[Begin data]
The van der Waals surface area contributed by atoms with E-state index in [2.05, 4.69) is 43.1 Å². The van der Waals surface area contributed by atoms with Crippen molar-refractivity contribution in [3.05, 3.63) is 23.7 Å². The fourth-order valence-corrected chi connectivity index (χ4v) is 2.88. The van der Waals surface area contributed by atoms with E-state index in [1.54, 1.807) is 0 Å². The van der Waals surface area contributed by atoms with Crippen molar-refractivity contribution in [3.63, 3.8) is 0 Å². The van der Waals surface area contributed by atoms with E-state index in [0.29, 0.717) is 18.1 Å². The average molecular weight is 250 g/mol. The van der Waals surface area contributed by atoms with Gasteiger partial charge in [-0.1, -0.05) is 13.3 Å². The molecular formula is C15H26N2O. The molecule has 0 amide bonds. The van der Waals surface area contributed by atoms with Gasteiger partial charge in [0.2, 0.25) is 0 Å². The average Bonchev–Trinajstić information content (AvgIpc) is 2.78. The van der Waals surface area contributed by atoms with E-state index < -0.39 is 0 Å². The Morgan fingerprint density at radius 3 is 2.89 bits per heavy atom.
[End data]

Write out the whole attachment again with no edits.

The van der Waals surface area contributed by atoms with E-state index in [2.05, 4.69) is 43.1 Å². The van der Waals surface area contributed by atoms with Crippen molar-refractivity contribution in [3.05, 3.63) is 23.7 Å². The fourth-order valence-corrected chi connectivity index (χ4v) is 2.88. The van der Waals surface area contributed by atoms with E-state index in [1.54, 1.807) is 0 Å². The van der Waals surface area contributed by atoms with Crippen molar-refractivity contribution in [3.63, 3.8) is 0 Å². The van der Waals surface area contributed by atoms with E-state index in [0.29, 0.717) is 18.1 Å². The average molecular weight is 250 g/mol. The van der Waals surface area contributed by atoms with Gasteiger partial charge in [-0.1, -0.05) is 13.3 Å². The molecular formula is C15H26N2O. The molecule has 0 amide bonds. The van der Waals surface area contributed by atoms with Gasteiger partial charge in [0.2, 0.25) is 0 Å². The average Bonchev–Trinajstić information content (AvgIpc) is 2.78. The van der Waals surface area contributed by atoms with E-state index < -0.39 is 0 Å². The Morgan fingerprint density at radius 3 is 2.89 bits per heavy atom.